The Acropolis was settled in Neolithic times (c 6000 BC) and during the Bronze Age became the site of a military fortress and Mycenaean palace. Nothing of the palace survives but it may be presumed to have resembled those which survive at Knossos, Phaistos, Tiryns and Mycenae itself. During the 6th century BC the Acropolis hilltop was converted to religious use and the population moved to the lower city, around the Agora. There was a period of intensive building from 450-430 BC, under Pericles, creating a religious Sanctuary which compares with those at Delphi, Delos, Olympia and elsewhere.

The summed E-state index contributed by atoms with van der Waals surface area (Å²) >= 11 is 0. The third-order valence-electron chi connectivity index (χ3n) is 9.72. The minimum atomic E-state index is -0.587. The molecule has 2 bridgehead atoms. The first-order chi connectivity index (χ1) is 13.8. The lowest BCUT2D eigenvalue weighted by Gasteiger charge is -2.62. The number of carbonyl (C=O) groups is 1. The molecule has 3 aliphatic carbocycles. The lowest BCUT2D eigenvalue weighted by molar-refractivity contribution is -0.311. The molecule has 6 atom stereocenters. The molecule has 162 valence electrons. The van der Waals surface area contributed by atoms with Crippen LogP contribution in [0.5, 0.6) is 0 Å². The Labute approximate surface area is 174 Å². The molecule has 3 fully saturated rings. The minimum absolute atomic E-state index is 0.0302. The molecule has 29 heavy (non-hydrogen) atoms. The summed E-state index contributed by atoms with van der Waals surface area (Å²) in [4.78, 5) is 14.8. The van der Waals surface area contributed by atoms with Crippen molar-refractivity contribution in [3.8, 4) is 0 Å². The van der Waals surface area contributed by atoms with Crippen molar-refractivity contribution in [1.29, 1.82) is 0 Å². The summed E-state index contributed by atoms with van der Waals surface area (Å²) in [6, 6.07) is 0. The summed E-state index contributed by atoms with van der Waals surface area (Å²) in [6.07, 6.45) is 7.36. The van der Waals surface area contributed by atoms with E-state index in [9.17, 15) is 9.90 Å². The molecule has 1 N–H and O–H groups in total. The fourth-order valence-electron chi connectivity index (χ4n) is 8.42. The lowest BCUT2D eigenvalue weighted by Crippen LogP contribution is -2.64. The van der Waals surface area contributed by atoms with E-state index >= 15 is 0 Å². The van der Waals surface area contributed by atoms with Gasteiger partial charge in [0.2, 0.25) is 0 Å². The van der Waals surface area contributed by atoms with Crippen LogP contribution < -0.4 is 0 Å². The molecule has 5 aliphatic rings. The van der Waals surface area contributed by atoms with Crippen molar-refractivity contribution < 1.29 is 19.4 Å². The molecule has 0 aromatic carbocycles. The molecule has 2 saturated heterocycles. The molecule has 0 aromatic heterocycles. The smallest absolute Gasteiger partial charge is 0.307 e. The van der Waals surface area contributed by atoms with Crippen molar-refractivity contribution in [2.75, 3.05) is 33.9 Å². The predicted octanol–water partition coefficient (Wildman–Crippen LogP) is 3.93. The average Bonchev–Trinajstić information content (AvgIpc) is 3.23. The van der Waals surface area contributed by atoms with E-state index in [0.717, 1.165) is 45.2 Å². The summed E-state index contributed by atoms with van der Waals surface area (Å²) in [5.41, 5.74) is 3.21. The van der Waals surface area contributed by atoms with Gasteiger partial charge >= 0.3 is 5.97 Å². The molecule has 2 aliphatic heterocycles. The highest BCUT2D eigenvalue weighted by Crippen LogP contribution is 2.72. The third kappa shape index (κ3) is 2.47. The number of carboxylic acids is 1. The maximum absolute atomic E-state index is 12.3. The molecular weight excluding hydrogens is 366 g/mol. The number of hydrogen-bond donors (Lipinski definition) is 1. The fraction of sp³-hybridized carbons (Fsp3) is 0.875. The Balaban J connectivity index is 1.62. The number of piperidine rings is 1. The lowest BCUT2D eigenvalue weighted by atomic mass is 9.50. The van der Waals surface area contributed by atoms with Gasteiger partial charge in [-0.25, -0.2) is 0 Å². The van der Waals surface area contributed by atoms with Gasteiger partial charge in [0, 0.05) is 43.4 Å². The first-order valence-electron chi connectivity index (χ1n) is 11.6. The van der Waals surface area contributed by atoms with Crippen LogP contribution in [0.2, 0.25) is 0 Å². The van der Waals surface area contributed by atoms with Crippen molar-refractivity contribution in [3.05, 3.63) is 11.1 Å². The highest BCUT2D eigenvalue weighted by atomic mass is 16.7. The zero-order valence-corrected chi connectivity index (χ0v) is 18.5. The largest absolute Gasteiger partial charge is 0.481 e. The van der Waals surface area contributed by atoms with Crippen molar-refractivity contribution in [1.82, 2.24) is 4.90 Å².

The Acropolis benefitted from natural springs, which became shrines. Examples survive at the Caves of Pan and Apollo, on the North Slope, and the Asklepieion, on the South Slope.
The site is of interest to garden historians as the prime example of a Classical Landscape: the first and best European example of an approach to the inter-relationship of buildings, landform, vegetation and a processional route. The structures are calm, disciplined and proud; the landform is dramatic; vegetation frames views; the Panatheniac Way takes one on a journey from low to high.